Saturday, November 21, 2020
I was watching TO CATCH A THIEF, and there were Cary Grant and Grace Kelly eating chicken and drinking beer. Naturally, I was like, I must email Kent right away! Kent loves eating chicken and drinking beer! I entitled the resulting email "Chicken and Beer," which reminded me that Kent had eaten in the Atlanta airport once, having stumbled upon his ideal restaurant there, a restaurant delightfully named "Chicken and Beer." I did not report on the matter at the time because I had given up "blogging" forever. Kent emailed back that he had recently fried chicken for himself for the first time, with pleasant results. Now, for the record, I must say that Grace Kelly appears to be eating a sandwich, not chicken. Maybe it is a chicken sandwich! We can only hope. I can't recall if the type of sandwich was specified. Cary Grant really appears to go to town on his chicken, but when he is done, and tosses the remains into the picnic basket, I can't say that it looks as if he has really had much chicken at all. In fact, I was appalled at the amount of chicken he appeared to be wasting! Then he starts smooching it up with Grace Kelly, and kind of leans her backwards over the open picnic basket, and I could only imagine that her hair was getting on the chicken. Perhaps I was focusing on the wrong thing. In conclusion, I happened to be emailing my friend Megan about TO CATCH A THIEF and, in response, she brought up, independently, of all scenes, not knowing of my recent correspondence on the matter, the chicken scene! Chicken is in the air. And in the hair!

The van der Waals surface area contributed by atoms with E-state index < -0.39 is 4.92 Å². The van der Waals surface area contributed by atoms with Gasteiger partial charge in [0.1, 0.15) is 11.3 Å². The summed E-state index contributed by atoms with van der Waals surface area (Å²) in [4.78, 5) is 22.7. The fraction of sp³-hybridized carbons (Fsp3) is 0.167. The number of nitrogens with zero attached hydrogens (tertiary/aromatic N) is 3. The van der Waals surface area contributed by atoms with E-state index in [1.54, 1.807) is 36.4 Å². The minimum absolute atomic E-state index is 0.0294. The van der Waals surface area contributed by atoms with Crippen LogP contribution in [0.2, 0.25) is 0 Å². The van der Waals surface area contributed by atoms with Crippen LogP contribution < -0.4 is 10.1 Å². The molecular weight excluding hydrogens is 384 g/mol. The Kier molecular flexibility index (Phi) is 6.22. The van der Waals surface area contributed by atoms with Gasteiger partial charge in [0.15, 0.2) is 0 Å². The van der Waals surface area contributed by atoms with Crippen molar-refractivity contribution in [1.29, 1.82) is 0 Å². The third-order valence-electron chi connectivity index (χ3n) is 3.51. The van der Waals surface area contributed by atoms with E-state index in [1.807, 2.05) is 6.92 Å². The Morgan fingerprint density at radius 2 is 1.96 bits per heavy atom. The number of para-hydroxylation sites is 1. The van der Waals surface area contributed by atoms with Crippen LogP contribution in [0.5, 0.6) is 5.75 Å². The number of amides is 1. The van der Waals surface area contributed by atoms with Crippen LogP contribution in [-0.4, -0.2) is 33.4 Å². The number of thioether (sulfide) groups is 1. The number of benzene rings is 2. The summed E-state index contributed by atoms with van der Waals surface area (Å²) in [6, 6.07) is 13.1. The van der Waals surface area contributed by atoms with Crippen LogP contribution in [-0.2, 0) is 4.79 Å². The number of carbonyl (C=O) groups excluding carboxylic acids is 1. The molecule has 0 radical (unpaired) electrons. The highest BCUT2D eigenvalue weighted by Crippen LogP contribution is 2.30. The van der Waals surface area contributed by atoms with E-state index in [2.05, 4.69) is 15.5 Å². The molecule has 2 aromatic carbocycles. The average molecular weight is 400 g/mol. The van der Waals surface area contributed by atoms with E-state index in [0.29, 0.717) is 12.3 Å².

Monday, November 02, 2020
As I humorously tweeted earlier today, "Watching a Doris Day movie last night, there was a song lyric 'see the clown falling down, it's the best show in town' and I thought what town is this? They need more options in this town!" Now, if I'm going to be honest, it's clear from context that the singers are referring to the whole circus, not just the clown falling down, when they claim "it's the best show in town." Still, the lyric, which is by no less a genius than Lorenz Hart, if the credits are to be believed, lends itself to humorous misinterpretation, and so I stand by my tweet. On the other hand, the song is performed during a parade that has, like, a dozen snow-white horses outfitted with Pegasus wings, and (unrelated to the horses) the most convincing ape makeup and pantomime I have seen outside of Kubrick's 2001. Also, they have a caged Martha Raye in a bright red lion costume. Now, leaving aside the fact that the plot centers around a rundown circus that is about to go broke - in which case, maybe cut back on the elaborate horse costumes - I have to admit this "show" looks pretty great, maybe it is the best show in town, what the hell do I know?
Sunday, November 01, 2020
Speaking of commercials, I just saw a dog food commercial where a guy says, with apparent sincerity, "I didn't piece it together that dogs eat food." Nothing in the ad suggests that it is ironic or cute. He is supposed to be a regular fella like you and me who doesn't get how dogs work.